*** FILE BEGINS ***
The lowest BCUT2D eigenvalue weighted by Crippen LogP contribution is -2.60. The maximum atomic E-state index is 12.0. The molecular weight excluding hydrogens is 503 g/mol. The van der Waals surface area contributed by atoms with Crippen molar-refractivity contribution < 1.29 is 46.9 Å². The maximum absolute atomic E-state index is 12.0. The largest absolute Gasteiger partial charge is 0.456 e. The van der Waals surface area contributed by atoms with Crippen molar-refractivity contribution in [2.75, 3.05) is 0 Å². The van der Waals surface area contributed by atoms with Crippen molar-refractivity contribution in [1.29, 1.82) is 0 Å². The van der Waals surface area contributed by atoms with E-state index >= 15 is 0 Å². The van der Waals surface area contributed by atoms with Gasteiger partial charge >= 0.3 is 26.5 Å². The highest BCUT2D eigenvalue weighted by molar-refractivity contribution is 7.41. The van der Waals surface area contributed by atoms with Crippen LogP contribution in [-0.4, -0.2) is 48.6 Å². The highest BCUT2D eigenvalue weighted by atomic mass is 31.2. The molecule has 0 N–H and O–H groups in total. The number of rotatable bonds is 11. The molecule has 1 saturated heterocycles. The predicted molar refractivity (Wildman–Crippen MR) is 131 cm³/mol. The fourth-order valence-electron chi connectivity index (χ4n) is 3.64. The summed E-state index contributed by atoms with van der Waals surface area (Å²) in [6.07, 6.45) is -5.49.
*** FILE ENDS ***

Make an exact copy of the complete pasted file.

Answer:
The lowest BCUT2D eigenvalue weighted by Crippen LogP contribution is -2.60. The maximum atomic E-state index is 12.0. The molecular weight excluding hydrogens is 503 g/mol. The van der Waals surface area contributed by atoms with Crippen molar-refractivity contribution < 1.29 is 46.9 Å². The maximum absolute atomic E-state index is 12.0. The largest absolute Gasteiger partial charge is 0.456 e. The van der Waals surface area contributed by atoms with Crippen molar-refractivity contribution in [2.75, 3.05) is 0 Å². The van der Waals surface area contributed by atoms with Crippen molar-refractivity contribution in [1.29, 1.82) is 0 Å². The van der Waals surface area contributed by atoms with E-state index >= 15 is 0 Å². The van der Waals surface area contributed by atoms with Gasteiger partial charge >= 0.3 is 26.5 Å². The highest BCUT2D eigenvalue weighted by molar-refractivity contribution is 7.41. The van der Waals surface area contributed by atoms with Crippen LogP contribution in [-0.4, -0.2) is 48.6 Å². The highest BCUT2D eigenvalue weighted by atomic mass is 31.2. The molecule has 0 N–H and O–H groups in total. The number of rotatable bonds is 11. The molecule has 1 saturated heterocycles. The predicted molar refractivity (Wildman–Crippen MR) is 131 cm³/mol. The fourth-order valence-electron chi connectivity index (χ4n) is 3.64. The summed E-state index contributed by atoms with van der Waals surface area (Å²) in [6.07, 6.45) is -5.49.